Tapping into OSAP - The Basics

Tuesday, April 7th, 2009

Thinking about selling your record collection (and maybe your roommates) to pay for tuition? While we can’t give you a discount, we can do our best to help you out. We’ve laid out the basics of the Ontario Student Assistance Program for you.

The Program:
OSAP is a program in Ontario designed to assist students with financial need attend university. It provides assistance with education and living expenses. Loans are granted based on applicant’s eligibility.

The Basics:
If you were planning on using OSAP this year, hopefully you’ve already applied. Becky Waldie, a staff member at Western’s registrar services, said OSAP applications should have been completed by June 30, since it takes up to eight weeks to process your information.

Once your OSAP application is accepted, watch the OSAP website for confirmation your loan is available. A grid with the amounts and dates of your first and second installments will appear. If your installment dates appear on the website, you can trust Western has the information as well, Waldie said.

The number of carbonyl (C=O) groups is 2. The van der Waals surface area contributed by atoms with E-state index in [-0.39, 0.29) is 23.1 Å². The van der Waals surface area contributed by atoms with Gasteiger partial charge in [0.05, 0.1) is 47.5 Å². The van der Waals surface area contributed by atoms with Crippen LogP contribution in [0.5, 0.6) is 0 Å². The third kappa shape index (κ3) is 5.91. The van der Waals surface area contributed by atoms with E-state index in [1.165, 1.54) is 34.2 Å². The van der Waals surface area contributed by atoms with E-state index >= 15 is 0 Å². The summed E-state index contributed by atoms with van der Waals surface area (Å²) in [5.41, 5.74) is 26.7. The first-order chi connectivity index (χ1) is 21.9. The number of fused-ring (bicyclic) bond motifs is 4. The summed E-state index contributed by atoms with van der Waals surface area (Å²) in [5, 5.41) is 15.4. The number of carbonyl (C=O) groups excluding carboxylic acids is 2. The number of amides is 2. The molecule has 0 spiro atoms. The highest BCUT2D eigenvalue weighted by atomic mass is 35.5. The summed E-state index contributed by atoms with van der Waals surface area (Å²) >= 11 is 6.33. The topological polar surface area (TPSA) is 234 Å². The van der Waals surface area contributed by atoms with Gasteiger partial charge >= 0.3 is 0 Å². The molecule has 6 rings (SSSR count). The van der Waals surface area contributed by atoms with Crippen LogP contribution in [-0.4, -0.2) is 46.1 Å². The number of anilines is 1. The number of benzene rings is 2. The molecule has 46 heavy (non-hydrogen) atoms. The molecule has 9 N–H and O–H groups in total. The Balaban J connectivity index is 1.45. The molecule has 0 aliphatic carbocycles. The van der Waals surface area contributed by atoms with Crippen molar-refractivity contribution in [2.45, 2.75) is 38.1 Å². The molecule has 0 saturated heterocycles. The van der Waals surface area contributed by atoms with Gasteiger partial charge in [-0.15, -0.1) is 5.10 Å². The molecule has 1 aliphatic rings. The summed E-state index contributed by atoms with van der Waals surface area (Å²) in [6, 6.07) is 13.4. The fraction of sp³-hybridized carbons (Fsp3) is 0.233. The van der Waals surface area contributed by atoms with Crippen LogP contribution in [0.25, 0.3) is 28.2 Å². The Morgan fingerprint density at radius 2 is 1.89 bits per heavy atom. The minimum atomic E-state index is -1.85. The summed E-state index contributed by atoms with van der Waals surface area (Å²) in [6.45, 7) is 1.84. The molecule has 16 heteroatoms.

By the second week of September, you should receive an email from the office of the registrar telling you when and where to pick up your OSAP.

When you receive your loan, you will fill out a Confirmation of Enrolment form confirming any summer income, scholarships or financial awards you received. Make sure you fill out this form, as it could affect your second installment, and submit it to the Financial Services Office.

Pick-up is usually held at Somerville House in The Great Hall. Waldie admits picking up your OSAP can take awhile, but the entire process is straightforward and can be completed in a single visit.

Remember to bring your social insurance card (not just your number) and photo ID. If you don’t have a SIN card, visit the Service Canada offices downtown to request a replacement card. You will receive a temporary card or a receipt, which you can use to pick up your loan.

Your OSAP may or may not cover your entire tuition. You are responsible to pay any difference. If you have money left over once tuition is paid, it’s yours to keep. It’s up to you what to use it for, but Waldie advises students to put it towards their second installment or use it to purchase textbooks and school supplies.

Once you’ve cashed your cheque, you’re worry free. Now you can focus on classes and um... social relations. Just remember that you need to maintain a satisfactory average in order to receive your OSAP payments.

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